The Collector

It was stories Carlita Mano was after--cuentos, storias, verhalen, histoires, geschichten--any and all manner of narrative. She wanted to place them in neat boxes, organized by color, then gesture to them and say, "I have every story in the world within reach." Yellow boxes for youthful memories, black for mourning, pink boxes for love, brown for shitty realism, lavender for coming of age, red for passion, green for success, blue for fantasies, and grey for anything that defied categorical distinction.

It was with this grand scheme in mind that she went to the shop of Jules Joslin, a man known throughout the civilized world as an exceptional sign maker. She commissioned Joslin to craft a sign in every language saying, "Story Depository. Record Your Stories Here for Cash!"

Carlita Mano set up a booth in the city with an ancient shorthand typewriter and set to work. Stories came, she diligently recorded each one, then gave the story's handler $1.50 at the end. Old men and children with dreams of candy lined up all the way around the block to sell their words to Carlita Mano. Many stories were created collaboratively in the expansive lines around the booth, and fights over ownership were common. Nonetheless, by the time a story reached Carlita, it was guaranteed to be many generations old.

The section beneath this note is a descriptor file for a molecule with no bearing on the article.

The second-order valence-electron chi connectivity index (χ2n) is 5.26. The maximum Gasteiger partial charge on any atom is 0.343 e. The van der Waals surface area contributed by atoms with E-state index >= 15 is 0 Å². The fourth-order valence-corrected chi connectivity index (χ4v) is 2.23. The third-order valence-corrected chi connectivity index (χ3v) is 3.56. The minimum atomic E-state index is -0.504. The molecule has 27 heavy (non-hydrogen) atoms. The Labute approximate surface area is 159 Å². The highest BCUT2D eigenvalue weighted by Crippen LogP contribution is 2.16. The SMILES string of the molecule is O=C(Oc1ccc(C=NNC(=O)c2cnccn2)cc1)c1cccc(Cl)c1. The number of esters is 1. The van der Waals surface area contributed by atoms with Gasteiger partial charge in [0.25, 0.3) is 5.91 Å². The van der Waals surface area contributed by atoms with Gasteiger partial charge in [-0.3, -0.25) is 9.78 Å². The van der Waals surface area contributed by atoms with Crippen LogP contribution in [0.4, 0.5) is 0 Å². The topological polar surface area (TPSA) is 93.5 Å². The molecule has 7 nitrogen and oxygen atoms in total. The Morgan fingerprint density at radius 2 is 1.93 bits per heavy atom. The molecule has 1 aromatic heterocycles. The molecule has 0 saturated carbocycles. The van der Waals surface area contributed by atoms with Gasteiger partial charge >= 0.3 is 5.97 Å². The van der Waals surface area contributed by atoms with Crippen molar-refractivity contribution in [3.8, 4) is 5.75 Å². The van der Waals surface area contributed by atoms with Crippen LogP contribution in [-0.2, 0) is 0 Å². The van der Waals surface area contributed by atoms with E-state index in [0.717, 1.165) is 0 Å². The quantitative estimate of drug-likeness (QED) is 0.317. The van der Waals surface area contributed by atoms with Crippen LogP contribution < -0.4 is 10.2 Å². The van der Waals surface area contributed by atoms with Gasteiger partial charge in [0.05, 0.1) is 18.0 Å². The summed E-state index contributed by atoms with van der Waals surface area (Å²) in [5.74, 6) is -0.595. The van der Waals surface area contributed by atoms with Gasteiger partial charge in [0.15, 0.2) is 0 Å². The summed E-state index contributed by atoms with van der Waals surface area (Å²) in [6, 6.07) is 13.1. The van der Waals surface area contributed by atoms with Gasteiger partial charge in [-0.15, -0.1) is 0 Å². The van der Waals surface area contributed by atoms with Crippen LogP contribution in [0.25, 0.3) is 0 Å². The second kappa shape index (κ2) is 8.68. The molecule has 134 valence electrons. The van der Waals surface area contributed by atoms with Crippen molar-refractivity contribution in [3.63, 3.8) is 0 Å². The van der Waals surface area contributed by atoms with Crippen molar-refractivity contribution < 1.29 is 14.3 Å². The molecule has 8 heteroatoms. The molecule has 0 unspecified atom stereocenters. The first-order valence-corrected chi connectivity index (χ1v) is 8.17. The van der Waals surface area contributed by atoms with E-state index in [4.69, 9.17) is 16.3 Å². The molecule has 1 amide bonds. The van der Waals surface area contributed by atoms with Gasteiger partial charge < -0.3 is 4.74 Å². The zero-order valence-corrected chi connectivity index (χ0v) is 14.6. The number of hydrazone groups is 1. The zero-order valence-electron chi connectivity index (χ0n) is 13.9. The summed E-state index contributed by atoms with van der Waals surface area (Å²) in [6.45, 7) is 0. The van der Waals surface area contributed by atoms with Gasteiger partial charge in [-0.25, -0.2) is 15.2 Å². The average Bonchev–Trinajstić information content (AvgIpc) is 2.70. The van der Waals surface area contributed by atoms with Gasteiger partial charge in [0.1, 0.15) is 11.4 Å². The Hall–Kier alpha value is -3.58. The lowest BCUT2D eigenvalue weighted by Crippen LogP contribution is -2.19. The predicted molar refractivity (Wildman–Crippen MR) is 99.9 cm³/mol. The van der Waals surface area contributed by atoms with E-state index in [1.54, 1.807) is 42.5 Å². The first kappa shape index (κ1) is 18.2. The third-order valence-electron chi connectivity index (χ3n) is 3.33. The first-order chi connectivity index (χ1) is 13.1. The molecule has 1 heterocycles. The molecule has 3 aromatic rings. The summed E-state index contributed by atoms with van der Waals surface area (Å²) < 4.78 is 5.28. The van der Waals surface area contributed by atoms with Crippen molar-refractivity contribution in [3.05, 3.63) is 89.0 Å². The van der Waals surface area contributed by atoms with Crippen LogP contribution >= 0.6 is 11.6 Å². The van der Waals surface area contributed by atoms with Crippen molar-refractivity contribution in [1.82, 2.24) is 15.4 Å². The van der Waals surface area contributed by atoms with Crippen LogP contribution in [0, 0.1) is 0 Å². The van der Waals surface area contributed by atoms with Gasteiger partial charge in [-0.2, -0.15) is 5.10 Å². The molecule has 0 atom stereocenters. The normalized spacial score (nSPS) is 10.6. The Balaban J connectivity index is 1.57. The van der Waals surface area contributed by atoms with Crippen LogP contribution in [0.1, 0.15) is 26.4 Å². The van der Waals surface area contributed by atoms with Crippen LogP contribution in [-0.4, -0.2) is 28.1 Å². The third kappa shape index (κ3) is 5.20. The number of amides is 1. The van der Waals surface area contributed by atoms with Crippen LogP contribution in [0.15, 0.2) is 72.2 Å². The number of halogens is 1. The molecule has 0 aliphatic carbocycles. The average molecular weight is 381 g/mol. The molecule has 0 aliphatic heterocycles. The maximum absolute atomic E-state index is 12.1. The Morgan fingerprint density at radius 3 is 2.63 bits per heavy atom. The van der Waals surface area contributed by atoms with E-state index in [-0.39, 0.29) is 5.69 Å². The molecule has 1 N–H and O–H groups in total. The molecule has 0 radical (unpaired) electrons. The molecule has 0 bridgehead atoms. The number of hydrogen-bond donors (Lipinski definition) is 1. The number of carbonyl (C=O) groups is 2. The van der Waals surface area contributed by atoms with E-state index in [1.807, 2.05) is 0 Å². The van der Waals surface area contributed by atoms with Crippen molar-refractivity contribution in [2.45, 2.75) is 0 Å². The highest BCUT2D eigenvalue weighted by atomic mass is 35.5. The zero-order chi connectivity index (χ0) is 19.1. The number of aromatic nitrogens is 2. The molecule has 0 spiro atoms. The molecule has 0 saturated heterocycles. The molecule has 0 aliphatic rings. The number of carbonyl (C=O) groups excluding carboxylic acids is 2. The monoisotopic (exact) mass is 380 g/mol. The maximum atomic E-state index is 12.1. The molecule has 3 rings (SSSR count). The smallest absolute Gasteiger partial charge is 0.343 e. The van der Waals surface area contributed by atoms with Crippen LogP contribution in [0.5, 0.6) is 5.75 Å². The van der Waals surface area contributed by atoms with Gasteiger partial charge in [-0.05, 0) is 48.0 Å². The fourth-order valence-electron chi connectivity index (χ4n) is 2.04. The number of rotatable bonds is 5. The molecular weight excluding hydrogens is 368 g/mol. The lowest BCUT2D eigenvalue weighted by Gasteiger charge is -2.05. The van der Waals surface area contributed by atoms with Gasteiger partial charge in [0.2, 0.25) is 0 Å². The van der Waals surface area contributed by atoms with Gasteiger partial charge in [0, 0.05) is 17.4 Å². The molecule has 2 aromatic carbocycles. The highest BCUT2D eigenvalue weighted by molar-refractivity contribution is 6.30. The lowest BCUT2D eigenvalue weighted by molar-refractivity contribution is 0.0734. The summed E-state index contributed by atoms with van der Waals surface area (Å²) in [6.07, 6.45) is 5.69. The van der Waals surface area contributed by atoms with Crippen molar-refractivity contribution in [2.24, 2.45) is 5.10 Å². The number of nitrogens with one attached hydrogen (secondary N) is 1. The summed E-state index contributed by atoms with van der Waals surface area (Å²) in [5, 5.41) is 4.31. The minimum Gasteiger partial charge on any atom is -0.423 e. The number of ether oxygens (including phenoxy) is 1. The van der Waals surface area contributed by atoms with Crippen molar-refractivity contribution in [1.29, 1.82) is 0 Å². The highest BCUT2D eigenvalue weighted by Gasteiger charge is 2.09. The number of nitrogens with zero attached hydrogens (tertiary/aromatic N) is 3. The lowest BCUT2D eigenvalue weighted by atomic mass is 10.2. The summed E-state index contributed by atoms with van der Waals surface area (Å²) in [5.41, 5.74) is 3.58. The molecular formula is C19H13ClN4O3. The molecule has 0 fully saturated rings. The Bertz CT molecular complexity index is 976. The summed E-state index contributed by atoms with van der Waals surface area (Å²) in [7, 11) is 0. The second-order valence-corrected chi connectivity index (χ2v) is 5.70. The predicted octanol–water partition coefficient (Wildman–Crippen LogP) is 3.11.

Carlita Mano did not sleep more than three hours a night for an entire year and her energy as a collector seemed inexhaustible. The money, however, was exhaustible. When the last quarters were placed in the palm of a thankful child, Carlita Mano laid down and slept for six full days and nights, and ancient stories wandered into her dreams begging to be remembered. On the morning of the seventh day, she pulled stories from their boxes, and copied them on bits of paper, then cloth, then clumps of dry wall until her father's house was reduced to the shell of its outer walls and support beams.

When she went to Jules Joslin for new signs, his compliance resulted from a sense of piety that rose from deep in his soul, and that piety compensated for her lack of funds. Such dedication was often confused with more religious notions, and all to the benefit of Carlita Mano. The new signs read, "Story Exchange. Leave a Story, Take a Story."

The line quickly grew to its previous length out of pure curiosity and a soiled brand of curiosity known as gossip. The old men, to whom the $1.50 had always been irrelevant, gathered for the same old hopes of immortality, but now women gathered as well with packs of children, each with a well rehearsed story to share. Every child was like a raffle ticket that provided an extra chance at plucking a bit of titillating scandal from the junk heap of words. Each bit of curtain or wall was a treasure that offered a glimpse into the secret lives of neighbors.

In that way, the recording continued. When the last ink ribbon dried up, Carlita Mano mashed a paste of charcoal and saliva and wrote each word with the feathers of birds. When the last sheet of paper was used, Carlita Mano went through every sheet again, recording in the margins and then in the tiniest print between the lines of other stories. By this time, Carlita's household copies had long since been handed away as souvenirs, but words had traveled throughout the world regarding Carlita Mano and people came from great distances to share their stories with her. She became a sacred figure and confessing a story to her was incorporated into the religious life of the community.